Author(s): Tracey WR, Tse J, Carter G
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Abstract The benefits of nitric oxide synthase (NOS) inhibitors in the treatment of endotoxemia or sepsis presumably arise from inhibition of the type II (inducible) NOS. However, inasmuch as the effect of these inhibitors on NOS function in vivo is rarely assessed, NOS activity was evaluated in rats and mice by measuring changes in plasma nitrite and nitrate concentrations ([NOx]) after administration of lipopolysaccharide (LPS). In both species, [NOx] peaked at 20 hr, returning to base line by 48 to 72 hr. The ED50 values (dose that elicited a 50\% inhibition of the LPS-dependent increase in [NOx] 6 hr after LPS administration) for L-NG-monomethylarginine acetate, L-NG-nitroarginine methyl ester and aminoguanidine (administered 3 hr after LPS) were 34, 21 and 19 mg/kg in the rat and 32, 5 and 4 mg/kg in the mouse. These compounds also decreased the survival of LPS-challenged animals, which in the case of L-NG-nitroarginine methyl ester was reversed by L-arginine. Dexamethasone (which prevents the induction of type II NOS) also inhibited the LPS-dependent increase in [NOx] with ED50 values of 0.05 mg/kg (rat) and 1 mg/kg (mouse), but did not lead to decreased survival. Thus, inhibition of the type I (neuronal) or type III (endothelial) NOS, rather than the type II isoform, may be a possible mechanism for the animal mortality. These models provide a simple and reproducible means for assessing the in vivo inhibition of type II NOS by various compounds.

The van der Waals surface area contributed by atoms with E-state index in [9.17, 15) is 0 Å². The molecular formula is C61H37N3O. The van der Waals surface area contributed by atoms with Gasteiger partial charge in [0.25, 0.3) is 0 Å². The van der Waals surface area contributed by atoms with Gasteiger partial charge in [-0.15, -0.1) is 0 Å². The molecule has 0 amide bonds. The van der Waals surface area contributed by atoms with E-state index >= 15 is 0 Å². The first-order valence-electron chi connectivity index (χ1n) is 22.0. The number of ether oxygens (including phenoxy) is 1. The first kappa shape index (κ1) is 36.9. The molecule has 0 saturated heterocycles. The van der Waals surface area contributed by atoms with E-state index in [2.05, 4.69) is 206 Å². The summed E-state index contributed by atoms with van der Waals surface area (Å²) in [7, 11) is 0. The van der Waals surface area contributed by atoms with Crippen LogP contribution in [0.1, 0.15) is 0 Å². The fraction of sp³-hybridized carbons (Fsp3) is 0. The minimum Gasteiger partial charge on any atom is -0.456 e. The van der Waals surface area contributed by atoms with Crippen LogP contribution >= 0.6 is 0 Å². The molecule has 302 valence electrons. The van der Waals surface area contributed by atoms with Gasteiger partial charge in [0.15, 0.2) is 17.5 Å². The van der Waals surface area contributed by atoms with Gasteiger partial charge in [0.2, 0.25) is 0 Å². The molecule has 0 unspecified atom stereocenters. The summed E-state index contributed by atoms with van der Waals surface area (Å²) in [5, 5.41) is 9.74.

This article was published in J Pharmacol Exp Ther
and referenced in Journal of Drug Metabolism & Toxicology